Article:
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Getting the balance right?: a mismatch in interaction demands between target and judge impacts on judgement accuracy for some traits but not others

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Getting the balance right? a mismatch in interaction demands between target and judge impacts on judgement accuracy for some traits but not others. / Wall, Helen; Taylor, Paul J.; Campbell, Claire.

In: Personality and Individual Differences, Vol. 88, 01.2016, p. 66-72.

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@article{f0fb1089270a4d78ab8d28d98f49d4bd,
title = "Getting the balance right?: a mismatch in interaction demands between target and judge impacts on judgement accuracy for some traits but not others",
abstract = "The present study examined the role of target and judge interaction demands on first impression accuracy (n = 195). Specifically, the role of targets' self-presentation concerns and judges' information processing demands on accuracy for interpersonal traits (i.e., traits likely to be accentuated within an interpersonal context) and less interpersonal traits (i.e., traits less likely to be accentuated within an interpersonal context) was examined. Pairs of unacquainted participants (n = 88; females = 52, males = 36) interacted for ten-minutes in one of three interaction conditions that sought to vary interaction demands by manipulating the degree to which participants were aware of judging and/or being judged. Accuracy was assessed by correlating judgements formed with a measure of target's personality that comprised an average of self-ratings and informant-ratings (n = 107). Findings revealed that in interaction conditions where there was a mismatch in evaluation expectations – when a participant knows he or she will judge but not that he or she will be judged – accuracy for “less interpersonal” traits is diminished. Findings are discussed in relation to Patterson's (1995) parallel process model of interpersonal communication and Funder's realistic accuracy model (1995). Limitations in terms of the generalisability of the findings are discussed.",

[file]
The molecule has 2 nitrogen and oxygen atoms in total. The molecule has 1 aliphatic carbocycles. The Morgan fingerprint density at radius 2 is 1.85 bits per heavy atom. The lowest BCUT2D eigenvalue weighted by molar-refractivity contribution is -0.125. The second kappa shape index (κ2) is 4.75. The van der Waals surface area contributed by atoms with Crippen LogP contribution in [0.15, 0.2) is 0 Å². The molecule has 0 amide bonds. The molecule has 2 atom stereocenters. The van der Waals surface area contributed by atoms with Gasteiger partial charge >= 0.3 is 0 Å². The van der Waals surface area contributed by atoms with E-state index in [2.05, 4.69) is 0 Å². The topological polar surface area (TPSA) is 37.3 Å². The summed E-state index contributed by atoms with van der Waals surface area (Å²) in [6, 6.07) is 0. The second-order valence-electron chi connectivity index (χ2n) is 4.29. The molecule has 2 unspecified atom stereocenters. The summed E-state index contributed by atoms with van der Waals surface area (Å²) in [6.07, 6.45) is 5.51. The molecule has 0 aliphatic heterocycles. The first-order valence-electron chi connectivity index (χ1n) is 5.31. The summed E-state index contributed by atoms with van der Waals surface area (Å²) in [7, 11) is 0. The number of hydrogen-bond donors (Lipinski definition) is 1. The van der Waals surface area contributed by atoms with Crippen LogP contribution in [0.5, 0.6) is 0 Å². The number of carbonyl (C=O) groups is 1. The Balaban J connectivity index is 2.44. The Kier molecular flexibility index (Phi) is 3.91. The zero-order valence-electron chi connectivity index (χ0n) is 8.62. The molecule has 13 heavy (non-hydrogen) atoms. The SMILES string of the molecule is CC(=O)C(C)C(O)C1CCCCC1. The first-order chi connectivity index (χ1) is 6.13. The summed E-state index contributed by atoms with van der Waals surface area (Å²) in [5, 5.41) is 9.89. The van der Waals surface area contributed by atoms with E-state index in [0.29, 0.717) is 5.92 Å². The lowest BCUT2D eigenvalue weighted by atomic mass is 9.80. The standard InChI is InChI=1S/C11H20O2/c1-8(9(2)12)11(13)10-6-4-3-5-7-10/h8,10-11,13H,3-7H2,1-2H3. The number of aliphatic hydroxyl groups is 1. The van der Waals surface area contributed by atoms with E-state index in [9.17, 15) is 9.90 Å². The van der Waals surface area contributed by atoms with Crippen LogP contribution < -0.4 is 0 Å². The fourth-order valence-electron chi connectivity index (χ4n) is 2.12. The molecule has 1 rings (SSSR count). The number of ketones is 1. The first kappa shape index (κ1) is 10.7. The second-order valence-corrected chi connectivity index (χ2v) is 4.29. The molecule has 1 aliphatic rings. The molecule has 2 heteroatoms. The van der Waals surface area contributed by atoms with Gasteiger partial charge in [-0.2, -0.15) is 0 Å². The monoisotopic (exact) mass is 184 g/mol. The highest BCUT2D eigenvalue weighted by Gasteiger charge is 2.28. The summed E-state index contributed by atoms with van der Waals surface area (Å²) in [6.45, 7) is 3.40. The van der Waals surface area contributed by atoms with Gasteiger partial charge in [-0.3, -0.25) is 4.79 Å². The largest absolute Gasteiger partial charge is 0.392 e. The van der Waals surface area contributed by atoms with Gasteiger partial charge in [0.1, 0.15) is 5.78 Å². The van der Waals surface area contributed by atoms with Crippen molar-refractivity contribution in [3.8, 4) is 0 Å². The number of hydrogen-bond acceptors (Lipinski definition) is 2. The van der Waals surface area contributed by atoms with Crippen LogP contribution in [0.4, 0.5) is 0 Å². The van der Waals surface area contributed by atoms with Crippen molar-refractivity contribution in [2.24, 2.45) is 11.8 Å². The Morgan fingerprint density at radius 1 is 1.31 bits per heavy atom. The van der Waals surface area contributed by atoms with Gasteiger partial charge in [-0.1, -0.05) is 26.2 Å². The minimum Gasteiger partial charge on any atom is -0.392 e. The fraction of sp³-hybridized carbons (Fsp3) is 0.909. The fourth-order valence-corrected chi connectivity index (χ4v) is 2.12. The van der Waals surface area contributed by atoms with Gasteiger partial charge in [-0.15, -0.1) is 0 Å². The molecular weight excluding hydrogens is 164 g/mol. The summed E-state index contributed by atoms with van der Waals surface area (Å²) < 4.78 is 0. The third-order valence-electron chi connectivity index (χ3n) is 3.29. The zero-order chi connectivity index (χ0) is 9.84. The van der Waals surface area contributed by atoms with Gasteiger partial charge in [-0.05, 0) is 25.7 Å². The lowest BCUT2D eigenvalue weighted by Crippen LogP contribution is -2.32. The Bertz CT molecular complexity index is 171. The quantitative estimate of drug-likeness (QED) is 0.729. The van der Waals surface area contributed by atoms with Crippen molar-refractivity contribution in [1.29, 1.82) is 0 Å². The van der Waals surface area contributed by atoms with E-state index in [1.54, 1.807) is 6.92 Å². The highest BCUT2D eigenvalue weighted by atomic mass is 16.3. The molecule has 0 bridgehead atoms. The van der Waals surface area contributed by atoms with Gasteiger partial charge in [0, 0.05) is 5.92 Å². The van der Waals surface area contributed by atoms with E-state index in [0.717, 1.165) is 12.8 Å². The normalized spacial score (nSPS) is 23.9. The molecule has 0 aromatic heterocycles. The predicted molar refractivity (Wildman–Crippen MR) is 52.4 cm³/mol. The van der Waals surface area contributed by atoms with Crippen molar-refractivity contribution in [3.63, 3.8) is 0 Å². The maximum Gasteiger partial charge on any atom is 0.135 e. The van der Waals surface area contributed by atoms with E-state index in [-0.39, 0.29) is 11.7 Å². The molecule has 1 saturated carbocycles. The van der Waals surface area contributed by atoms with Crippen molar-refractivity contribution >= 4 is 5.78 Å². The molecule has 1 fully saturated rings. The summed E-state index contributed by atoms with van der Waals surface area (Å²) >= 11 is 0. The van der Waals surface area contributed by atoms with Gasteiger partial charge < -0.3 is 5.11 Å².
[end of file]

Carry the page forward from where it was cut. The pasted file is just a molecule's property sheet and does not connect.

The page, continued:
keywords = "Interaction demand, Parallel process model, Impression management, Judgement accuracy, Interpersonal trait, Self-presentation, Evaluation expectation, Realistic accuracy model",
author = "Helen Wall and Taylor, {Paul J.} and Claire Campbell",
note = "24 month embargo",
year = "2016",
month = jan,
doi = "10.1016/j.paid.2015.08.037",
language = "English",
volume = "88",
pages = "66--72",
journal = "Personality and Individual Differences",
issn = "0191-8869",
publisher = "Elsevier BV",

}

RIS

TY - JOUR

T1 - Getting the balance right?

T2 - a mismatch in interaction demands between target and judge impacts on judgement accuracy for some traits but not others

AU - Wall, Helen

AU - Taylor, Paul J.

AU - Campbell, Claire

N1 - 24 month embargo

PY - 2016/1

Y1 - 2016/1